US Priorities at Parwan: $60 Million Prison Built Quickly, $2.7 Million Courthouse Languished
In a report issued today (pdf), SIGAR provides details on how a project to build a courthouse at the Parwan complex languished with incompetent construction and poor oversight. It was only after SIGAR provided a draft version of their report that the contracting authority changed the status of their stop-work order from one that would have allowed the contractor to receive the rest of the funds without completing the work to a status that prevented a huge financial reward for shoddy and incomplete work.
But this courthouse project does not sit in isolation. The Parwan complex, and its predecessor, the prison at Bagram, have a deep history that provides a microcosm of the atrocities and incompetence that the US war in Afghanistan has come to represent. Never forget that it was at Bagram where Joshua Claus murdered innocent taxi driver Dilawar. Dilawar was murdered at Bagram only a few short days after Habibullah was murdered there, as well. But the US had grand plans for the Bagram air base complex. From the background section of the SIGAR report:
The U.S. and Afghan governments signed a Letter of Agreement in 2006 that committed to improve governance by enhancing the administration of justice and rule of law. A key element in implementing this strategy was the development of a criminal justice facility known as the Justice Center in Parwan (JCIP). JCIP was designed to provide a secure facility for transferring Afghan combatants from U.S. military custody into the Afghan criminal justice system. The U.S. government was to assist with building, equipping, and operating the JCIP, as well as mentoring and training Afghan government personnel assigned to the facility. JCIP was planned as a complex of 11 buildings—a courthouse, offices, laboratory facilities, meeting hall, and housing—located adjacent to the existing Parwan Detention Facility, which is next to the Bagram Airfield north of Kabul. The courthouse was expected to be the centerpiece for Afghan national security trials.
But even though there was a detention facility at Parwan when that agreement was signed in 2006, the US quickly saw that its plans to detain thousands of Afghan citizens meant that a much bigger prison was needed. And indeed, a shiny new $60 million prison was opened in 2010. And yet, the contract on the courthouse at Parwan wasn’t signed until 2011:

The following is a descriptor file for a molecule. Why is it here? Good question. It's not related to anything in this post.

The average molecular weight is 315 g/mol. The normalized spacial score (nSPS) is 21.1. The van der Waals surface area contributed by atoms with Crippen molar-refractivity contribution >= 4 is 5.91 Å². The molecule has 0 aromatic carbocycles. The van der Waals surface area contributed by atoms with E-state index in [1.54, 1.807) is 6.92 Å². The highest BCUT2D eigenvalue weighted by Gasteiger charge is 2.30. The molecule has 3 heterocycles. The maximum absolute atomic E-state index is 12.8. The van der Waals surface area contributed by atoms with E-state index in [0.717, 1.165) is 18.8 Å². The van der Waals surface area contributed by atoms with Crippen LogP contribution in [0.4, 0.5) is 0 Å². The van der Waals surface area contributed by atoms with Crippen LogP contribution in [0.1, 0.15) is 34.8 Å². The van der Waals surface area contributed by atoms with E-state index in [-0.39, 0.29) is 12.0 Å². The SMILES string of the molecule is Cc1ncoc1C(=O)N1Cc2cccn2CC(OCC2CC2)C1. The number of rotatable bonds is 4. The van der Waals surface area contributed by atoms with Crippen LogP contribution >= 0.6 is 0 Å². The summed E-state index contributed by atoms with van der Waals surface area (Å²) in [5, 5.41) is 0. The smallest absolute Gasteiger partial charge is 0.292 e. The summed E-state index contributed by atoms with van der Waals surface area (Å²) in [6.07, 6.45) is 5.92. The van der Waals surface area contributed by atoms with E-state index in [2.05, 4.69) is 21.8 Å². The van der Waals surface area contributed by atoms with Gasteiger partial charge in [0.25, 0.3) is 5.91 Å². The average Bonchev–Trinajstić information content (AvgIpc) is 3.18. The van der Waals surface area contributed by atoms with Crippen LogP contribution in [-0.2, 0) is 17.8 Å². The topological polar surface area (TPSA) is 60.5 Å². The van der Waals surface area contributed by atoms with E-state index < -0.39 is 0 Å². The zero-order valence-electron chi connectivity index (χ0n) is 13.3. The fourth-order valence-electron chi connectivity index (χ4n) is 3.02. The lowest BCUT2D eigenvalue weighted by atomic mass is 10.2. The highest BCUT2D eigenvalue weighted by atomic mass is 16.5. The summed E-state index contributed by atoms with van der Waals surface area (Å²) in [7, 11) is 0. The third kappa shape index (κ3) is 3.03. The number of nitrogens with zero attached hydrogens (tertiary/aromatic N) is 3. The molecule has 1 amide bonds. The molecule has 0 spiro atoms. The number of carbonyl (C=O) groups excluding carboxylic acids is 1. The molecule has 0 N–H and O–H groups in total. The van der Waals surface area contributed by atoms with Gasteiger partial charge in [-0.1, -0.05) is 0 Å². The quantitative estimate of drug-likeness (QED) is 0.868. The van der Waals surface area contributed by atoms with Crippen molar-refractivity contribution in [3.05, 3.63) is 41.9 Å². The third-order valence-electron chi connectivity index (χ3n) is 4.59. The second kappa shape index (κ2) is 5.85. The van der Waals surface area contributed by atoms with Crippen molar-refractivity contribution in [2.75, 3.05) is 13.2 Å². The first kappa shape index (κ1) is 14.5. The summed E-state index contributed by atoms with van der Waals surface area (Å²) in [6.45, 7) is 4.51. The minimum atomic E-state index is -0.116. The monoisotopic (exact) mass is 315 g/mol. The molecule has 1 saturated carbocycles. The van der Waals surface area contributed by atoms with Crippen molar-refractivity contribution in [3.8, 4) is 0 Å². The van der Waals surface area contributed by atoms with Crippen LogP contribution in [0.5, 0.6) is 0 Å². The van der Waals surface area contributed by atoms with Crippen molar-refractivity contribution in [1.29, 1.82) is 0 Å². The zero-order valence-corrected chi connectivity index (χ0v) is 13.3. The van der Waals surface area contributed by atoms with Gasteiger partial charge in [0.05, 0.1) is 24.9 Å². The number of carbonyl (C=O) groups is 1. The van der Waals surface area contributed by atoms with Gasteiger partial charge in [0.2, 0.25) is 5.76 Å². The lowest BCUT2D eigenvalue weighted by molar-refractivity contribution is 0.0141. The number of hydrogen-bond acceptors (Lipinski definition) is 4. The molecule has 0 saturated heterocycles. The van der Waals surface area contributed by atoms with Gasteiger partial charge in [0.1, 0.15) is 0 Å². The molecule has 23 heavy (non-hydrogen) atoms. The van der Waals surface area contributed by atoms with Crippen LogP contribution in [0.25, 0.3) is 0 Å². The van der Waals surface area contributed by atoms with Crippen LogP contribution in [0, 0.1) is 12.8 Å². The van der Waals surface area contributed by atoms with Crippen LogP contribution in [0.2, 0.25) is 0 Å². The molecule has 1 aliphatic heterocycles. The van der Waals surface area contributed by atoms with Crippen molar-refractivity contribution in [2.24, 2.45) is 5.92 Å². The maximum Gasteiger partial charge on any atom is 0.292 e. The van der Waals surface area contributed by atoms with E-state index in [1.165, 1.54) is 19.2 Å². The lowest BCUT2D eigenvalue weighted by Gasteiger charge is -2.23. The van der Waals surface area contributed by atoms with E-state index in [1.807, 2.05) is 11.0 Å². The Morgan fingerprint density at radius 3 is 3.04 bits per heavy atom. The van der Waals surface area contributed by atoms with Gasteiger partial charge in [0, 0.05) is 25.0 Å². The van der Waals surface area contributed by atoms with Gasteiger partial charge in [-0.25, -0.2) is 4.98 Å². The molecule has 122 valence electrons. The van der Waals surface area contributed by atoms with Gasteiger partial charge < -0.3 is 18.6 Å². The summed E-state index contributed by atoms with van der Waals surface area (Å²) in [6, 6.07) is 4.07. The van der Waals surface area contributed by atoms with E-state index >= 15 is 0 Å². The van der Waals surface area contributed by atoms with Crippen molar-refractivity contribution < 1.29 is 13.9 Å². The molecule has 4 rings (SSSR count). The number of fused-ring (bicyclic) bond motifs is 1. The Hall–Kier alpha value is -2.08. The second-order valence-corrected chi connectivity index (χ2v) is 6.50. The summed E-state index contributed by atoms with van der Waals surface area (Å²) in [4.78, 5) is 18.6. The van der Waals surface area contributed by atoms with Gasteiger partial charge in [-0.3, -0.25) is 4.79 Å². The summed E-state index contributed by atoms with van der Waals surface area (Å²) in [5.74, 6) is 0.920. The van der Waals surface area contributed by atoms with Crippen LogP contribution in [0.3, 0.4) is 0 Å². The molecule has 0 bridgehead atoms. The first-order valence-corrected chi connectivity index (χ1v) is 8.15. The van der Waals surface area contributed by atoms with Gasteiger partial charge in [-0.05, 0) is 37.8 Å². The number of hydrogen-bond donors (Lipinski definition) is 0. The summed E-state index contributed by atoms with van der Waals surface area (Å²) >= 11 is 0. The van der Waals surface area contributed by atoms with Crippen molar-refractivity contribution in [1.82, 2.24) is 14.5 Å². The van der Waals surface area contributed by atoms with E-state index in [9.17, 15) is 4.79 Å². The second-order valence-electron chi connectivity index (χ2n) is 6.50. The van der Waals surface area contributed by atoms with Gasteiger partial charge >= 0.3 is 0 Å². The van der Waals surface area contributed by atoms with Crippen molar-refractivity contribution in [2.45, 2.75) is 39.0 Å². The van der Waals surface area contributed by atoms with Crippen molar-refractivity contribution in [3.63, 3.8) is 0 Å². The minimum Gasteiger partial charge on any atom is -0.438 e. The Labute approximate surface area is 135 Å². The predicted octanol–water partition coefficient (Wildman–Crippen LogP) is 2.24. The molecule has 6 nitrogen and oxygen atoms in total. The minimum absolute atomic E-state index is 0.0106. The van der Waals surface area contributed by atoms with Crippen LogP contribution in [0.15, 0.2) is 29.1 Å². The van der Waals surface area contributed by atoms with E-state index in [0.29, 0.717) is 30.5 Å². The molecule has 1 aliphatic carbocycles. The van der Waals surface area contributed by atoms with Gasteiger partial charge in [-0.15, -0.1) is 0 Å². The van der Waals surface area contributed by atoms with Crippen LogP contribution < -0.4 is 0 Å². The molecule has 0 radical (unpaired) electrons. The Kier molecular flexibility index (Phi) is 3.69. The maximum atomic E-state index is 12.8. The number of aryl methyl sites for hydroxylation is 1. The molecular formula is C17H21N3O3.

On June 13, 2011, DOD’s Bagram Regional Contracting Center (BRCC) 3 awarded a $2.38 million firm fixedprice contract (W91B4N-11-C-8066) to CLC Construction Company (CLC) to build a courthouse at the JCIP complex.4 The design documents called for construction of a 2-story courthouse, including 4 courtrooms, 6 judge’s chambers, 23 individual offices, and 4 holding cells. CLC was given 155 days to complete the project after the notice to proceed was issued on July 16, 2011. The contract also required CLC to perform engineering, review, verification, and concept design functions. On November 11, 2011, the contract was modified to increase the height of the courthouse ceilings and, as a result, the contract value was increased from $2.38 million to $2.67 million.
It does seem that 155 days is a very short time frame for a construction project of over $2 million, especially if engineering and concept design are also included. But CLC fell behind immediately and what work they did was ridiculously incompetent:
Our site inspection on May 15, 2013, found that construction of the 2-story JCIP courthouse was incomplete and that the overall quality of CLC’s workmanship was poor and could result in structural failures. Our inspectors estimated construction was about 15 percent complete and was limited to several exterior walls, concrete footings,6 concrete supporting columns, and rebar placement.
We observed numerous cracks in the concrete, exposed rebar in the concrete, and honeycombing7 in the concrete columns. We also noted incomplete pours of concrete resulting in cold joints,8 which could lead to future structural failure (see photo 2), and rebar that was bound together with wire instead of welded (see photo 3).
It appears that the oversight officer assigned to the job was not up to the task, but the contracting agency claimed he was qualified:
The CJIATF-435 COR told us that he felt unqualified to determine whether CLC was performing according to the contract’s technical specifications. However, according to CJIATF-435 officials, the CJIATF-435 COR’s military experience as a construction engineering supervisor qualified him to fulfill his responsibilities.
[CJIATF-435 = Combined Joint Interagency Task Force-435; COR = Contracting officer’s representative]
So, good old JTF-435, the group responsible overall for prisons in Afghanistan, had authority over this project and assigned the COR. They had no trouble getting their $60 million prison facility built and opened, but they just couldn’t be bothered to make sure the courthouse got built, so they assigned oversight to someone who couldn’t do the job.
It just seems that US only cares about imprisoning people in Afghanistan, not processing them through the courts. Recall that the handover of the Parwan prison itself to Afghan control has been delayed many times because the US wants some prisoners detained indefinitely without a court review. It should come as no surprise, then, that the courthouse construction project languished and died under JTF-435 control.